Family & Parenting

Is polio an autoimmune disease?

By: Matt FrearUpdated: February 08, 2021


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    June 25, 2022
It is believed to be an autoimmune disease -- one in which the immune system mistakenly attacks healthy tissue. It occurs after a mild infection, surgery or, rarely, after an immunization.

Keeping this in view, what is the life expectancy of someone with polio?

Between 5 and 10% of people who develop paralytic polio will die. Physical symptoms may return 15 years or more after the first polio infection.

Also, is polio a neurological disorder?

Polio, or poliomyelitis, is an infectious viral disease that can strike at any age and affects a person's nervous system. Post-polio syndrome (PPS) is a condition that affects polio survivors years after recovery from an initial acute attack of the poliomyelitis virus.

What causes post polio syndrome?

What causes post-polio syndrome? The cause is unknown. However, the new weakness of post-polio syndrome appears to be related to the degeneration of individual nerve terminals in the motor units that remain after the initial illness. A motor unit is a nerve cell (or neuron) and the muscle fibers it activates.

What does Polio do to muscles?

When it multiplies in the nervous system, the virus can destroy nerve cells (motor neurons) which activate skeletal muscles. These nerve cells cannot regenerate, and the affected muscles lose their function due to a lack of nervous enervation - a condition known as acute flaccid paralysis (AFP).


What are the long term effects of polio?

Causes of late effects of polio
muscle fatigue and pain due to reduced muscle tissue. pain, and sleep or breathing problems, from postural abnormalities such as scoliosis or kyphosis. increased stress on joints, leading to arthritis and pain (this may be worsened by weight gain)

What does Polio do to legs?

In less than 1% of cases, polio causes permanent paralysis of the arms, legs or breathing muscles. Between 5 and 10% of people who develop paralytic polio will die. These new symptoms are called the 'late effects of polio'. They include new muscle weakness, joint and muscle pain and fatigue.

Can a person get polio twice?

Does past infection with polio make a person immune? There are three types of polio virus. Lifelong immunity usually depends on which type of virus a person contracts. Second attacks are rare and result from infection with a polio virus of a different type than the first attack.

What causes polio in the 50's?

It was variously suggested that poliomyelitis was spread by flies, that it had been imported in second-hand clothes from the United States, where there was a high incidence of the disease, or, among other possibilities, that the outbreak was connected with pasteurised milk or with defective sewage systems.

Can polio affect you later in life?

Symptoms vary from mild, flu-like symptoms to paralysis and possibly death. People who have had polio may experience effects later in life called the late effects of polio. The late effects of polio are when physical symptoms return 15 years or more after the first polio infection.

How many polio survivors are left?

The World Health Organization estimates that 10 to 20 million polio survivors are alive worldwide, and some estimates suggest that 4 to 8 million of them may get PPS.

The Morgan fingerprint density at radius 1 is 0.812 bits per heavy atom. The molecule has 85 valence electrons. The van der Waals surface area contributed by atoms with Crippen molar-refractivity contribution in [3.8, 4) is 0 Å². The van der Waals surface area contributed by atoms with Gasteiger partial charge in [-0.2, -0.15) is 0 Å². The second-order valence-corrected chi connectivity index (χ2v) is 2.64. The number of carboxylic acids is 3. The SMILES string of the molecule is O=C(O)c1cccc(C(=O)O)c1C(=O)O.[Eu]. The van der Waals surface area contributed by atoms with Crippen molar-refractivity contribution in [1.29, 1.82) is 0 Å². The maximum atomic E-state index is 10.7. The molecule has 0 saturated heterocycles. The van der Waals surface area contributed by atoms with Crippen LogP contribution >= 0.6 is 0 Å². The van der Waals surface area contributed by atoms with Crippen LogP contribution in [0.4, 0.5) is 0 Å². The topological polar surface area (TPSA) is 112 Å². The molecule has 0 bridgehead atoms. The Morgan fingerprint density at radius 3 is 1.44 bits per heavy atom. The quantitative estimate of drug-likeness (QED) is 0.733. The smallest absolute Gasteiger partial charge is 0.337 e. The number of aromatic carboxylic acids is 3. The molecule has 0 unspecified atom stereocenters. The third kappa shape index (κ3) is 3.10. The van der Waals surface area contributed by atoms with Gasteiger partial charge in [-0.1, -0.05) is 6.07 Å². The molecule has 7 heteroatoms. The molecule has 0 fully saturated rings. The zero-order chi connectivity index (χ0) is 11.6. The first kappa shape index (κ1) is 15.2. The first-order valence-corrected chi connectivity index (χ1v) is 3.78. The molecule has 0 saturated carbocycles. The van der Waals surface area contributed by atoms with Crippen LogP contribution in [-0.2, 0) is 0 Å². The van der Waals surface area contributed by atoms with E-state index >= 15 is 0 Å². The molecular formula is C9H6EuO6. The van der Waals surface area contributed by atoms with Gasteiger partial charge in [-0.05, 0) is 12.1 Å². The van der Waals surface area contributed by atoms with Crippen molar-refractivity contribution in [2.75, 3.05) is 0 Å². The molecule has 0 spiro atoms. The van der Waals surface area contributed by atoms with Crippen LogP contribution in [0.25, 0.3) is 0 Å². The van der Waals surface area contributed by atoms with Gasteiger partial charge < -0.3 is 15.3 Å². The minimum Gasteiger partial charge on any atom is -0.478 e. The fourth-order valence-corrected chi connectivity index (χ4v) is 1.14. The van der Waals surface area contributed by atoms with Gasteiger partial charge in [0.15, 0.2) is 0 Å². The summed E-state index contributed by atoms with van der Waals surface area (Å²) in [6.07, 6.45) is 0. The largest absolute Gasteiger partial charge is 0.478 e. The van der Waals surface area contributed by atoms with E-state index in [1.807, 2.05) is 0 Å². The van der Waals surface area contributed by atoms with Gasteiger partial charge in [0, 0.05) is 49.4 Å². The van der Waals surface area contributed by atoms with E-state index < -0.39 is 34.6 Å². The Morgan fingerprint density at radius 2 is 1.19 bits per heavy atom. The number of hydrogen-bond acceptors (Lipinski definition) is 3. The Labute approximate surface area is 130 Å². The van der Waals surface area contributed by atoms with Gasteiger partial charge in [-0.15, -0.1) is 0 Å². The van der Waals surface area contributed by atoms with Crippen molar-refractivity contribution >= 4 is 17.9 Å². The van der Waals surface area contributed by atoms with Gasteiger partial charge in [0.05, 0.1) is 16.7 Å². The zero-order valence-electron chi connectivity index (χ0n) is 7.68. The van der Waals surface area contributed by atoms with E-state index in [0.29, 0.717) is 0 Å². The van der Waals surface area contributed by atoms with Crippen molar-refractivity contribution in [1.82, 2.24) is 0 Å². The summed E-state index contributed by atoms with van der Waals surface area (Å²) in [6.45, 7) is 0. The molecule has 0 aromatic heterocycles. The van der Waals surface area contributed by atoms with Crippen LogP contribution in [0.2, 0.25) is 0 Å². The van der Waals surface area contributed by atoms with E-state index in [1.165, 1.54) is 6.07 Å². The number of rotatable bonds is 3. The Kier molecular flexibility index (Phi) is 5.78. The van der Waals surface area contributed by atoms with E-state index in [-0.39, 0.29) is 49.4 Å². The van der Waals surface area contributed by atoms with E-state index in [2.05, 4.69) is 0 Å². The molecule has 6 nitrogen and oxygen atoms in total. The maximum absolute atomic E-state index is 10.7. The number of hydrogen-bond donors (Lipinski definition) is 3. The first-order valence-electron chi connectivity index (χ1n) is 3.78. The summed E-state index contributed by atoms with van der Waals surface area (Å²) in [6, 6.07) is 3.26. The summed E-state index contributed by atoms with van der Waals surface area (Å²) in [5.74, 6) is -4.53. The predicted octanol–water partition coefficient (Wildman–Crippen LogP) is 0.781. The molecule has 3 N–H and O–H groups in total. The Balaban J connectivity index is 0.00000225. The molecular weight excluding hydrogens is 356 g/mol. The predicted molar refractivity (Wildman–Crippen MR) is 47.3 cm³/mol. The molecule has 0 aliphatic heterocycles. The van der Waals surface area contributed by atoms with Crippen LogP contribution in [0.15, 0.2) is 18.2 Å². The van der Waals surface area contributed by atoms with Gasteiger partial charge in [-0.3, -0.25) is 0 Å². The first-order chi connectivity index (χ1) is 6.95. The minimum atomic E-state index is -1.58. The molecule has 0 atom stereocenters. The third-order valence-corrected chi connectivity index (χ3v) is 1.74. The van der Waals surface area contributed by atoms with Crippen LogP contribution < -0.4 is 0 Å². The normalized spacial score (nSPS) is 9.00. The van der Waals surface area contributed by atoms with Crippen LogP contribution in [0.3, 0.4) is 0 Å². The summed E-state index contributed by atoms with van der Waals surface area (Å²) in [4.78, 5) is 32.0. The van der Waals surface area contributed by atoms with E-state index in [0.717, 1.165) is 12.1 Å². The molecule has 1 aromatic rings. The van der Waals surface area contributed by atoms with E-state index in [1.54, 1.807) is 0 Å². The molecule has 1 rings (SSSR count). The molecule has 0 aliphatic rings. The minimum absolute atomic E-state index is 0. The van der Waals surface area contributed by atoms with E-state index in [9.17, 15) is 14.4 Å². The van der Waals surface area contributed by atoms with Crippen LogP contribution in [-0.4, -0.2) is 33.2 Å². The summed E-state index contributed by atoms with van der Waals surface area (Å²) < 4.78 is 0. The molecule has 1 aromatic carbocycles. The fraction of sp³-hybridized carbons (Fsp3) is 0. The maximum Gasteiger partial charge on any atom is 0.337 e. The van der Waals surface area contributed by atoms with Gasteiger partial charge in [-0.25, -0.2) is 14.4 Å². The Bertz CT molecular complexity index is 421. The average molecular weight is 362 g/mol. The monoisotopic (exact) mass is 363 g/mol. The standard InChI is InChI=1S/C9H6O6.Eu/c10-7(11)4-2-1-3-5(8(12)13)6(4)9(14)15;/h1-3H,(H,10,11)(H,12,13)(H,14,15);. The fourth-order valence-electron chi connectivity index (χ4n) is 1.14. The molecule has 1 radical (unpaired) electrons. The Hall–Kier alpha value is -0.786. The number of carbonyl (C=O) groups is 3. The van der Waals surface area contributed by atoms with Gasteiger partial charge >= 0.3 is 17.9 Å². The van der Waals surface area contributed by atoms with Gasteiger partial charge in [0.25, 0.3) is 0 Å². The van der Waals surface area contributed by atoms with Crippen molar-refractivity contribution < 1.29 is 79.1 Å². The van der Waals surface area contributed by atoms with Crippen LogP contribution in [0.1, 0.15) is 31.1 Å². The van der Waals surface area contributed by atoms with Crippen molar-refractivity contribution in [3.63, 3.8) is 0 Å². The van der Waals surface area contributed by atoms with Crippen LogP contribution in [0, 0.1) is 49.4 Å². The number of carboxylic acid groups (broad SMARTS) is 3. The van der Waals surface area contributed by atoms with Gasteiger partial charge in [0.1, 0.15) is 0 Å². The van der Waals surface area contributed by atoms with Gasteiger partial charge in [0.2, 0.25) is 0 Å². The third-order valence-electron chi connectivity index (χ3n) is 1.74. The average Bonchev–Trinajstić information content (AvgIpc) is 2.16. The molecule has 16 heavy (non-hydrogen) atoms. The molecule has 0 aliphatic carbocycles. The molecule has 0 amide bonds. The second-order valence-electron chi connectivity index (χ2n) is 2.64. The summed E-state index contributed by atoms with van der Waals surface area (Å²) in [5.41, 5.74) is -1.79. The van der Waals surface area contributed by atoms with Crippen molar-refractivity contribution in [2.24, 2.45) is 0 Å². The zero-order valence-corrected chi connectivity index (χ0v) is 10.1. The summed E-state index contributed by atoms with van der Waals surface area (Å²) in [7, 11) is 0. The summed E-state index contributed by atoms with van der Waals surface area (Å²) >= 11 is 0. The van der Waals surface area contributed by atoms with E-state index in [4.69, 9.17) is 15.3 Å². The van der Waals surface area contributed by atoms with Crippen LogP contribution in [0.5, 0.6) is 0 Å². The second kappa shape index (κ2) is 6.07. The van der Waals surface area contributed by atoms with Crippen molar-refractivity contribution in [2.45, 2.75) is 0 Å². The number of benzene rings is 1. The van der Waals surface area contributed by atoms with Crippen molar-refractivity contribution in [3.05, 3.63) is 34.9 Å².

Is polio caused by a virus or bacteria?

Polio, or poliomyelitis, is a disabling and life-threatening disease caused by the poliovirus. The virus spreads from person to person and can infect a person's spinal cord, causing paralysis (can't move parts of the body).

What are the early symptoms of polio?

Signs and symptoms, which can last up to 10 days, include:
  • Fever.
  • Sore throat.
  • Headache.
  • Vomiting.
  • Fatigue.
  • Back pain or stiffness.
  • Neck pain or stiffness.
  • Pain or stiffness in the arms or legs.

Which signs are indicative of post polio syndrome?

Common signs and symptoms of post-polio syndrome include:
  • Progressive muscle and joint weakness and pain.
  • General fatigue and exhaustion with minimal activity.
  • Muscle atrophy.
  • Breathing or swallowing problems.
  • Sleep-related breathing disorders, such as sleep apnea.
  • Decreased tolerance of cold temperatures.

What type of doctor treats post polio syndrome?

Physiatrists, or physical medicine and rehabilitation (PM&R) specialist, are physicians who are experts at diagnosing and treating pain and at maximizing function lost through injury, illness or disabling conditions through provision of non-surgical treatments, and coordinating a team approach with other physicians and

Can you recover from polio?

People with minor illness and nonparalytic forms of polio recover completely, and most people with major illness who were paralyzed also recover completely. Fewer than 25% of people with polio are disabled for life. Even though you can recover completely from polio symptoms, polio leaves behind some damage.

What are the 3 types of polio?

Polio Disease and Poliovirus. There are three wild types of poliovirus (WPV) – type 1, type 2, and type 3. People need to be protected against all three types of the virus in order to prevent polio disease and the polio vaccination is the best protection.

Is there a test for post polio syndrome?

There's no diagnostic test for post-polio syndrome. Diagnosis is based on a medical history and physical exam, and exclusion of other conditions that could cause the signs and symptoms.